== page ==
Addressing power dynamics and inequity in institutional partnership models

IIED is engaging in research and learning about partnership models with the aim of developing a good practice framework for ethical and equitable partnerships. Tracy Kajumba highlights some of the barriers that prevent fair partnerships and sets out five steps to overcome them.

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Blog by 
Tracy Kajumba
Principal researcher and strengthening partnerships team leader in IIED's Climate Change research group
13 February 2023
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Discussions taking place at COP27 closing plenary (Photo: UNclimatechange, via FlickrCC BY-NC-SA 2.0)

Partnerships require long-term investment to allow organisations to share knowledge, resources, expertise, innovation, credibility and impact. As the world grapples with rising inequalities, the climate, nature and debt crisis, the need for equitable partnerships cannot be over-emphasised.

But partnerships today are shaped by a long history of inequalities driven by post-colonial relationships and structural inequalities that need to be examined.

IIED is exploring how to strengthen ethical and equitable partnerships as part of our wider work on addressing global inequality through gender and racial justice and decolonising our ways of working.

This work builds on IIED’s years of experience working in partnership with others. IIED’s 2022 annual review shows the breadth of IIED partnerships, highlighting how we work with more than 120 partners in over 80 countries.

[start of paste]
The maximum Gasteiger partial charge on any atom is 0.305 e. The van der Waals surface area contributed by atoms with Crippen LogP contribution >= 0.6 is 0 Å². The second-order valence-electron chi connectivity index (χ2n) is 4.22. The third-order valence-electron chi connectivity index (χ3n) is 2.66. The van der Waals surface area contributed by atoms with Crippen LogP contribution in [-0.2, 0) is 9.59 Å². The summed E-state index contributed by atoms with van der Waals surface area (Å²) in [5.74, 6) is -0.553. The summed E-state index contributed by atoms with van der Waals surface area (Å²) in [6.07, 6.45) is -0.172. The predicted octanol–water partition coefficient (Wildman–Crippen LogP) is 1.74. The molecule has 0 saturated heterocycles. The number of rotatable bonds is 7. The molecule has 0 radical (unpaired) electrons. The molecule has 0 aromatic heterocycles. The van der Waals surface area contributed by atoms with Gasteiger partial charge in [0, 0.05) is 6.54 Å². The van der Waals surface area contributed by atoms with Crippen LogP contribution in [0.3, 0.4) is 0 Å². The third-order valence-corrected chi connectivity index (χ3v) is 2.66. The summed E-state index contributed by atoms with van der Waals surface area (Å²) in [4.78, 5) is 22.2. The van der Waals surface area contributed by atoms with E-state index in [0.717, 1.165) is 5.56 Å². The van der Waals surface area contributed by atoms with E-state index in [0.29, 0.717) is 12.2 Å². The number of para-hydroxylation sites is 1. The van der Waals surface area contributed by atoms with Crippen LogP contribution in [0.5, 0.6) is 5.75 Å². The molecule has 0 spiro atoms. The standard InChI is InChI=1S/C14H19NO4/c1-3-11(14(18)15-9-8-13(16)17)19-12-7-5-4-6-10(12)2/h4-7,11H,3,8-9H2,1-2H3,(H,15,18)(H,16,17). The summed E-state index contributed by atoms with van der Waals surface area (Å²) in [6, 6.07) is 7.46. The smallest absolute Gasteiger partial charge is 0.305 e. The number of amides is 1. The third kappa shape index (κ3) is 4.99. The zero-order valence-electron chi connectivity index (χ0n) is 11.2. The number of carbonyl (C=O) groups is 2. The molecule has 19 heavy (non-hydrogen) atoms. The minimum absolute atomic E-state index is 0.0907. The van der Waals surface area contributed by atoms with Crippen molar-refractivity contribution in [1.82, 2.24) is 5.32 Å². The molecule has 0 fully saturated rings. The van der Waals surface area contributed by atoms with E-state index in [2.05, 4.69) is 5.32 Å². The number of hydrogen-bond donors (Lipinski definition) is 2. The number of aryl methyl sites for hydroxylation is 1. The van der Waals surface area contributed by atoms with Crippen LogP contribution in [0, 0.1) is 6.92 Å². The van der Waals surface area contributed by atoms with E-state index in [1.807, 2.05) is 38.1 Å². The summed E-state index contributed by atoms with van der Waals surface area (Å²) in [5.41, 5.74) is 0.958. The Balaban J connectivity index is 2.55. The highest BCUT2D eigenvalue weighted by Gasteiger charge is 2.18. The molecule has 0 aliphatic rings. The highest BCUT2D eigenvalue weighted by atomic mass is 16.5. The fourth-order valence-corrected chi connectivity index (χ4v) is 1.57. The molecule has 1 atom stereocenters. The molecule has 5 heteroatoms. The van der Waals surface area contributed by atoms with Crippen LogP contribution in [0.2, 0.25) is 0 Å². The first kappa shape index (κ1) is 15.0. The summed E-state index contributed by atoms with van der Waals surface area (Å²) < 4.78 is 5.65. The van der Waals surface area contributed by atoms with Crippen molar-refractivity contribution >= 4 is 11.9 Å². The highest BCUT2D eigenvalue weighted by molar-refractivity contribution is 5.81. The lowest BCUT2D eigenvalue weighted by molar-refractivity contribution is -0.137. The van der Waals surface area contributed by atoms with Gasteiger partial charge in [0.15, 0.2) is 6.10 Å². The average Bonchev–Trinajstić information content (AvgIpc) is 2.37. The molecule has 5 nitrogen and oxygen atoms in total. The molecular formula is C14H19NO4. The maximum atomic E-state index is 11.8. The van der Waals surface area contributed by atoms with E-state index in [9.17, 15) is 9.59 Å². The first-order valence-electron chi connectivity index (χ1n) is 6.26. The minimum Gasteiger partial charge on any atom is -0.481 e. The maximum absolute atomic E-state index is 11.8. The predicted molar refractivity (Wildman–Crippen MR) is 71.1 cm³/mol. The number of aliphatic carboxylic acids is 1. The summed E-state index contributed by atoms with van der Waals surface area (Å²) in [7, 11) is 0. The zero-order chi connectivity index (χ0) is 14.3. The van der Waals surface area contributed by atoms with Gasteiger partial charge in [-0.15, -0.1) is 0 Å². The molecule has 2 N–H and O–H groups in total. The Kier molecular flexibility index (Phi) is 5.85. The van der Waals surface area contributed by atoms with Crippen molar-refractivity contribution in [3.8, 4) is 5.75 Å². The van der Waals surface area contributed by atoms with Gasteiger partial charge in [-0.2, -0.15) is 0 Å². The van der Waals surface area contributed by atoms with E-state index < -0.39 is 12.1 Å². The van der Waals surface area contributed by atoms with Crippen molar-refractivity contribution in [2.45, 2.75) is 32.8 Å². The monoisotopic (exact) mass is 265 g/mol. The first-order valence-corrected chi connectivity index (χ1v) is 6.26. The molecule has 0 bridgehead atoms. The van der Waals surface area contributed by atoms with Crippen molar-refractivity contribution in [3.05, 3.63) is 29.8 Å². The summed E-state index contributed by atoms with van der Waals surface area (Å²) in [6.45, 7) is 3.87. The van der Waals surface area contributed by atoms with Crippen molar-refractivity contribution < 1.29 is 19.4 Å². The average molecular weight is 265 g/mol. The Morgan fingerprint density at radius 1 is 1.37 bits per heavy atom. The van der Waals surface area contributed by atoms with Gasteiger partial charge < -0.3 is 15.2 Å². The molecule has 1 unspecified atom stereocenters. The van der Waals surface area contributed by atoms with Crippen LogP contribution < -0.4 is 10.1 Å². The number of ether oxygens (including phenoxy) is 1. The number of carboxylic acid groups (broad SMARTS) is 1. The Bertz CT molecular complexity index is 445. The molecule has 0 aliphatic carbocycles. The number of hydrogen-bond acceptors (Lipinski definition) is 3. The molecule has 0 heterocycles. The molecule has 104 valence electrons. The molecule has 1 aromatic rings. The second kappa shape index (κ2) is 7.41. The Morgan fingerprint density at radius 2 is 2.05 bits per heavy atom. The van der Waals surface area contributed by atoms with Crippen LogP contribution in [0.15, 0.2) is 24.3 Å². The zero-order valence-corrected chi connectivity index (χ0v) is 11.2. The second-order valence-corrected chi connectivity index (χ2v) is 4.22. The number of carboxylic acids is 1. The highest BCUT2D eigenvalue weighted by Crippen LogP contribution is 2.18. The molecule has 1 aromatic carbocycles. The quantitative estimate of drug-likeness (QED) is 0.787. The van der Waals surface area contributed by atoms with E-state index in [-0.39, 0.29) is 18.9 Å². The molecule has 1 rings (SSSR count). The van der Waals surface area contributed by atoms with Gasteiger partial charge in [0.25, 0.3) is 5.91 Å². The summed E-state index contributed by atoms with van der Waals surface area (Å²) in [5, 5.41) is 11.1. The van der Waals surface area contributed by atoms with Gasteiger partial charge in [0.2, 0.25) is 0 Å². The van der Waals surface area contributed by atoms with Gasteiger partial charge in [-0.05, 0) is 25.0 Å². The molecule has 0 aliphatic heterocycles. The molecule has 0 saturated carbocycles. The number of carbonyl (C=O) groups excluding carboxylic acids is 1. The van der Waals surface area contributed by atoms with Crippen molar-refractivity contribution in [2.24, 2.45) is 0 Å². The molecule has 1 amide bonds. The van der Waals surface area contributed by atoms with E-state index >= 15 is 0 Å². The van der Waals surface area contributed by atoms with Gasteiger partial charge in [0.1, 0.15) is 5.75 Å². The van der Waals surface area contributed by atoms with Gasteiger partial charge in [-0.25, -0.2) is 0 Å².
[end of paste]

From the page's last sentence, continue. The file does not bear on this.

We come to this with a recognition that we are part of the system, and we’re aware of our positionality as a Northern-based organisation.

What IIED is doing to reform partnership approaches

Partnerships are at the heart of the way we work; we are challenging ourselves to develop a shared vision, values and principles that can guide partnership standards embedded with principles of equity and fairness.

In our current impact learning research, we are exploring what others are doing, facilitating internal reflections on our partnership model, and critically reviewing our policies and guidelines to assess how they hinder or foster equitable partnerships. We are documenting case studies and aim to facilitate deliberative dialogues with partners and funders to enrich this process and find solutions together.

Our research has identified a number of barriers.

Five challenges to fostering equitable partnerships

1. Lack of clarity on what ‘partnership’ means

We have found that the term ‘partnership’ is sometimes used to smooth over power dynamics – even when there is no equity in the partnership. Partnership terminology is used in multiple inter-institutional relationships that are unequal.

Some institutions enter into partnerships for accountability reasons, or for validation and credibility and not for value-based reasons. As a result, defining what constitutes good partnerships remains a challenge.

2. Colonial mindset – focused on results rather than relationships

Current partnership practices are steeped in the colonial legacies that shape aid. Some practices and norms reinforce colonial dynamics.

White saviourism is exhibited in communication, images and language, as well as the positionality of Northern ‘experts’ working in the global South. Power and control are still held by global North organisations and international organisations.

3. Unequal access to resources and decision-making power

International partnerships are usually resourced through the global North.